When I was painting the Constellations, I had the genuine feeling that I was working in secret, but it was a liberation for me in that I ceased thinking about the tragedy all around me.

Joan Miro’s first show in Paris, in 1920, was a big disappointment for the artist. No one showed up and no paintings were sold. After the show, Miro went back to his home in Catalonia and began to incorporate what he had learned from the avant-garde artists and writers he had met in Paris with his own sensibility.

The result was The Birth of the World, a painting that combines whimsical forms and intense colors, which would become his signature style. Ironically, The Birth of the World was not well received by Miro’s friends or art dealers. Belgian art collector, Rene Gaffe, bought it in 1925 and kept it stashed in his private collection, exhibiting it only once, in Brussels, in the 1930s.

The Museum of Modern Art, which has one of the world’s most extensive collections of works by Joan Miro, bought the painting  from Gaffe’s widow in 1972, and it has been on continual display at MoMA ever since. Joan Miro: The Birth of the World includes painting, prints, lithographs and sculptures, mainly from MoMA’s collection. The exhibit runs through June 15, 2019.

The Quieter Side of Joan Miro

Joan Miro was born in Barcelona in 1893. He began to paint and draw at an early age, much to the dismay of his parents, who wanted him to have a career in business. Miro went to business school, and even took a job as a clerk, but abandoned business for art. He expanded his medium, using collage, ceramics, print and lithography, though his style remained his own.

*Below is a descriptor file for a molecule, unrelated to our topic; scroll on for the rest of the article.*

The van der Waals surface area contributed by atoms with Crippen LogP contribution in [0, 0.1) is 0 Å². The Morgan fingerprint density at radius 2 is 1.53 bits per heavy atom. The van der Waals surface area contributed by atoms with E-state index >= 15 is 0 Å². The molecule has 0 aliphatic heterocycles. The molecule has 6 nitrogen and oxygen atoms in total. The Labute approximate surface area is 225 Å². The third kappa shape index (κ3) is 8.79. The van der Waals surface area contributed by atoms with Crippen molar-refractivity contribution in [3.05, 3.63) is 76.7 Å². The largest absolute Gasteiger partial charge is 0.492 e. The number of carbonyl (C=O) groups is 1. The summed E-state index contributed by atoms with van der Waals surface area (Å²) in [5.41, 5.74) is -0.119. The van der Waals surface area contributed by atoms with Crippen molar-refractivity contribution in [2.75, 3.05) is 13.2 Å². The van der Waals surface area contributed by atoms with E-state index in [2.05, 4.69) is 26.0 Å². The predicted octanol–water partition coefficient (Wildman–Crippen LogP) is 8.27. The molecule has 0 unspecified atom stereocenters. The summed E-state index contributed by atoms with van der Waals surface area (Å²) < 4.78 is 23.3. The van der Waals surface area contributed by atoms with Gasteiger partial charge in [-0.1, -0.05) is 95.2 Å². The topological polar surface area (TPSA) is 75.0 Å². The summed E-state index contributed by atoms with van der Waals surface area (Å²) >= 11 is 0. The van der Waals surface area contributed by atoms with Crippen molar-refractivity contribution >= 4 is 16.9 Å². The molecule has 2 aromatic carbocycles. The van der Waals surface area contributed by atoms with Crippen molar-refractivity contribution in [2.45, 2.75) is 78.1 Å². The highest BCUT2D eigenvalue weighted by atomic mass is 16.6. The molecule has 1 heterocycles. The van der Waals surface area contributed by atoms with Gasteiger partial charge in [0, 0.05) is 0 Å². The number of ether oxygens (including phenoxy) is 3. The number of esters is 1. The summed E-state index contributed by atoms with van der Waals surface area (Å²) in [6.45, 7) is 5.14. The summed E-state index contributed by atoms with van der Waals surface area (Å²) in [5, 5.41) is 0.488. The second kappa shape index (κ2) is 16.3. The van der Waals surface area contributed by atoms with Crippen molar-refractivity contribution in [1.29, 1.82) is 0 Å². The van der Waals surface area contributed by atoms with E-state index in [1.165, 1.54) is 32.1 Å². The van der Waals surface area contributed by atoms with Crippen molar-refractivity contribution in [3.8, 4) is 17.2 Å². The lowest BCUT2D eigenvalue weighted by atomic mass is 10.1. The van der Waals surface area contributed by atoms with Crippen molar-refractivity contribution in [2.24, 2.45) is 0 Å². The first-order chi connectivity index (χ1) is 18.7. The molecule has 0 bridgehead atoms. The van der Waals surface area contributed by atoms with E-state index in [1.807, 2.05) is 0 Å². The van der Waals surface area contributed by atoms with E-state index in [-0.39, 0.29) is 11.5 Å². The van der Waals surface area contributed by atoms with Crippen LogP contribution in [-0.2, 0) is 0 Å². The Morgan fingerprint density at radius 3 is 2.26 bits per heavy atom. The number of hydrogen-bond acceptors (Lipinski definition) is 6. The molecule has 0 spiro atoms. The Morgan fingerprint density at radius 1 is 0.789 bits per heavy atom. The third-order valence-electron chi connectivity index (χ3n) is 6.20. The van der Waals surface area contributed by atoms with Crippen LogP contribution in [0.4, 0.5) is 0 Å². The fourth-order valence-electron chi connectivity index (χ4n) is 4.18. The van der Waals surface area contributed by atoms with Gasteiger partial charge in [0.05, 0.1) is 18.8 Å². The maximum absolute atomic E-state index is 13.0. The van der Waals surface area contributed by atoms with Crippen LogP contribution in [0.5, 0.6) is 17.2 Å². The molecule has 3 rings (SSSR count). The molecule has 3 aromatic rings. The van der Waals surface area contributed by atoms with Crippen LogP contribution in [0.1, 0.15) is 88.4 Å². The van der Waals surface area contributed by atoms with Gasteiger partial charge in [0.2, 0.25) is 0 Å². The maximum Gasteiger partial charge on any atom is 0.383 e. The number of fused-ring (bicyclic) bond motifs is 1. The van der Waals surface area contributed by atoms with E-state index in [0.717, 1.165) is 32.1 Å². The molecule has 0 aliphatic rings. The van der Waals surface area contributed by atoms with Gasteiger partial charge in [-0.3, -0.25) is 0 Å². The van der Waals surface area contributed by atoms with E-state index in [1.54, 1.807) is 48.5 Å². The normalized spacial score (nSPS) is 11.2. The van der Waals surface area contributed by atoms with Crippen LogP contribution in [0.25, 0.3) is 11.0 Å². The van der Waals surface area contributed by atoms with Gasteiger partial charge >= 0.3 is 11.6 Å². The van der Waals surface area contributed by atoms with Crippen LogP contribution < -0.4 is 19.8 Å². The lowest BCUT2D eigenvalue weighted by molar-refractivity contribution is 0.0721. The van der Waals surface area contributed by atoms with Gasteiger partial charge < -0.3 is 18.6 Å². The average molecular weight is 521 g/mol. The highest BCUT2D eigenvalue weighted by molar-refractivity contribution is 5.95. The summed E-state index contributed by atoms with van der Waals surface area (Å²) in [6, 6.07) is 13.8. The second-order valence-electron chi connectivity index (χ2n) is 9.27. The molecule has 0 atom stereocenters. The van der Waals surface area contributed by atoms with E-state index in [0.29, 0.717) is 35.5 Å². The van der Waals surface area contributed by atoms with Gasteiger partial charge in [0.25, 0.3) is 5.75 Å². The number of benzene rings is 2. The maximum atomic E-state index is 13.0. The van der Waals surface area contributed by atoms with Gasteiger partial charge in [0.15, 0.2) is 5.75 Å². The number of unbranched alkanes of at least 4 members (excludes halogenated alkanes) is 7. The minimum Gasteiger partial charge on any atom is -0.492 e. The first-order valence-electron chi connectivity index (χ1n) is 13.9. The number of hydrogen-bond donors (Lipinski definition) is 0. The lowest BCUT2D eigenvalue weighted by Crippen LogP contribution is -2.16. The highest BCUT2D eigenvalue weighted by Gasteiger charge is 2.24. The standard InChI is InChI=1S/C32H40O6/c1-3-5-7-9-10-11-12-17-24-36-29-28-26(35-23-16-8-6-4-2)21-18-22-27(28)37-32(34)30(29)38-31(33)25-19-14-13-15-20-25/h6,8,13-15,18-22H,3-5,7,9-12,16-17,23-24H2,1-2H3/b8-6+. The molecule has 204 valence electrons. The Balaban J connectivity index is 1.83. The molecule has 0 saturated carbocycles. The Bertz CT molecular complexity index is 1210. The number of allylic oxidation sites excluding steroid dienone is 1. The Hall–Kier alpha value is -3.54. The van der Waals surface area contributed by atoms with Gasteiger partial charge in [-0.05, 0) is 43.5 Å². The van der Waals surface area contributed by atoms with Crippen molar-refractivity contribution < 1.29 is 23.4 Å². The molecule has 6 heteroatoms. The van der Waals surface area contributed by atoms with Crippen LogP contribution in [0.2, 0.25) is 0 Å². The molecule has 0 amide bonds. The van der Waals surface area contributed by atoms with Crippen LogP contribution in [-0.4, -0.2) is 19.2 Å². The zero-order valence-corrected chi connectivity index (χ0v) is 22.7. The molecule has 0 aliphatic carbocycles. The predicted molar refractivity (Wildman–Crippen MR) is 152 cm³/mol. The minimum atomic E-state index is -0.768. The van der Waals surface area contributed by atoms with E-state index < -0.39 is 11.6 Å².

Miro divided his time between Paris and summers at his family home in Mont-roig, Spain, but fled to Normandy with his family in 1939 when World War ll broke out. It was during this time, when Normandy was under a blackout order, that he created his series of Constellation paintings.

“When I was painting the Constellations, I had the genuine feeling that I was working in secret, but it was a liberation for me in that I ceased thinking about the tragedy all around me.” Miro said.

The Constellation Series had a profound  influence on Jackson Pollock, Robert Motherwell, Arshile Gorky and other artists who came after Miro. At the same time that Miro fled to Normandy, his friend, architect Josep Sert, fled to New York. Sert had an illustrious career in the United States. After a year as Visiting Professor at Yale, he became Dean of the Harvard Graduate School of Design, where he initiated the world’s first degree program in urban design.

In 1955, Sert designed a studio for Joan Miro in Palma de Mallorca, Spain, his first project in Spain after his exile. After Miro’s death in 1983, the studio was left as Miro had requested. “I want everything that I leave behind to stay just as it is when I am gone”. he said. The studio, which has been a tourist attraction for decades, has been recently re-opened to the public after being closed for nearly a year of renovations.

Joan Miro Works at VFA

Please contact us if you would like more information about the work of Joan Miro, or any of the other fine artists whose work is available in our gallery.

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References:
GRoberta Smith. Miró’s Greatness? It Was There. The New York Times. March 14, 2019.
Nancy Kenney. Making Miro: MoMA show explores turning point in artist’s career. The Art Newspaper. March 7, 2019.
Dany Chan. The Horrors and Delights of the Surrealist Subconscious. Hyper allergic. March 7, 2019.
Barbara Hoffman. Inside the splashy, bird-brained genius of Joan Miro. The New York Post. March 1, 2019.
Lauren Moya Ford. Joan Miro’s Studio Reopens with a Refreshed Perspective. Hyper allergic. February 21, 2019.